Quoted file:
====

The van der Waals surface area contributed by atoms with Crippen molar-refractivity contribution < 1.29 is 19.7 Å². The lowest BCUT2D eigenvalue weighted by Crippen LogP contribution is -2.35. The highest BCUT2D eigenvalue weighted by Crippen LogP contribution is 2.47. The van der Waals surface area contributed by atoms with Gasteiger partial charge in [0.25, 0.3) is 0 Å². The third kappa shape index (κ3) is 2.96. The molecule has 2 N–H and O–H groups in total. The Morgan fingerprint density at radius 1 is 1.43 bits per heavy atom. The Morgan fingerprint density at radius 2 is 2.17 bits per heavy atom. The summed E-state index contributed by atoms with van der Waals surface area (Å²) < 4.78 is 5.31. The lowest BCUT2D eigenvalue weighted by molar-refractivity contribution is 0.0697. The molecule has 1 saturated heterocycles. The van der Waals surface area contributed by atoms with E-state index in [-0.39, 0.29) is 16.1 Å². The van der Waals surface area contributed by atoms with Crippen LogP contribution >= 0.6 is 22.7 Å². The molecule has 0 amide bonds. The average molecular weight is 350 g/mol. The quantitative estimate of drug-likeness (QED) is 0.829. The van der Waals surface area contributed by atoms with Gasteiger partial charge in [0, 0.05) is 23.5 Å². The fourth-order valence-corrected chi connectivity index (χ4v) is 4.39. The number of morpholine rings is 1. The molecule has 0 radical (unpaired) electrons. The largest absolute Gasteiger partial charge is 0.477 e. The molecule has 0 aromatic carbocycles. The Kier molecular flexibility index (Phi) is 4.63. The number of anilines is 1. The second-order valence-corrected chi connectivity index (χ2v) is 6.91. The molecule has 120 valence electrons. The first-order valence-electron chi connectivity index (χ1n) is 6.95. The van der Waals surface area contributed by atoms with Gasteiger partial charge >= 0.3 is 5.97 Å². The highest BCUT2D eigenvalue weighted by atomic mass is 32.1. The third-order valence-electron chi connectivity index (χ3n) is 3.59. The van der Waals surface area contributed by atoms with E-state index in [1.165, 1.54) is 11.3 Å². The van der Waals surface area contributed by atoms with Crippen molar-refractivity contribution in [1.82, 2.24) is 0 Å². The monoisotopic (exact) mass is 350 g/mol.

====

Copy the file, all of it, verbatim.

The van der Waals surface area contributed by atoms with Crippen molar-refractivity contribution < 1.29 is 19.7 Å². The lowest BCUT2D eigenvalue weighted by Crippen LogP contribution is -2.35. The highest BCUT2D eigenvalue weighted by Crippen LogP contribution is 2.47. The van der Waals surface area contributed by atoms with Gasteiger partial charge in [0.25, 0.3) is 0 Å². The third kappa shape index (κ3) is 2.96. The molecule has 2 N–H and O–H groups in total. The Morgan fingerprint density at radius 1 is 1.43 bits per heavy atom. The Morgan fingerprint density at radius 2 is 2.17 bits per heavy atom. The summed E-state index contributed by atoms with van der Waals surface area (Å²) < 4.78 is 5.31. The lowest BCUT2D eigenvalue weighted by molar-refractivity contribution is 0.0697. The molecule has 1 saturated heterocycles. The van der Waals surface area contributed by atoms with E-state index in [-0.39, 0.29) is 16.1 Å². The van der Waals surface area contributed by atoms with Crippen LogP contribution >= 0.6 is 22.7 Å². The molecule has 0 amide bonds. The average molecular weight is 350 g/mol. The quantitative estimate of drug-likeness (QED) is 0.829. The van der Waals surface area contributed by atoms with Gasteiger partial charge in [0, 0.05) is 23.5 Å². The fourth-order valence-corrected chi connectivity index (χ4v) is 4.39. The number of morpholine rings is 1. The molecule has 0 radical (unpaired) electrons. The largest absolute Gasteiger partial charge is 0.477 e. The molecule has 0 aromatic carbocycles. The Kier molecular flexibility index (Phi) is 4.63. The number of anilines is 1. The second-order valence-corrected chi connectivity index (χ2v) is 6.91. The molecule has 120 valence electrons. The first-order valence-electron chi connectivity index (χ1n) is 6.95. The van der Waals surface area contributed by atoms with Gasteiger partial charge >= 0.3 is 5.97 Å². The highest BCUT2D eigenvalue weighted by atomic mass is 32.1. The third-order valence-electron chi connectivity index (χ3n) is 3.59. The van der Waals surface area contributed by atoms with E-state index in [1.165, 1.54) is 11.3 Å². The van der Waals surface area contributed by atoms with Crippen molar-refractivity contribution in [1.82, 2.24) is 0 Å². The monoisotopic (exact) mass is 350 g/mol.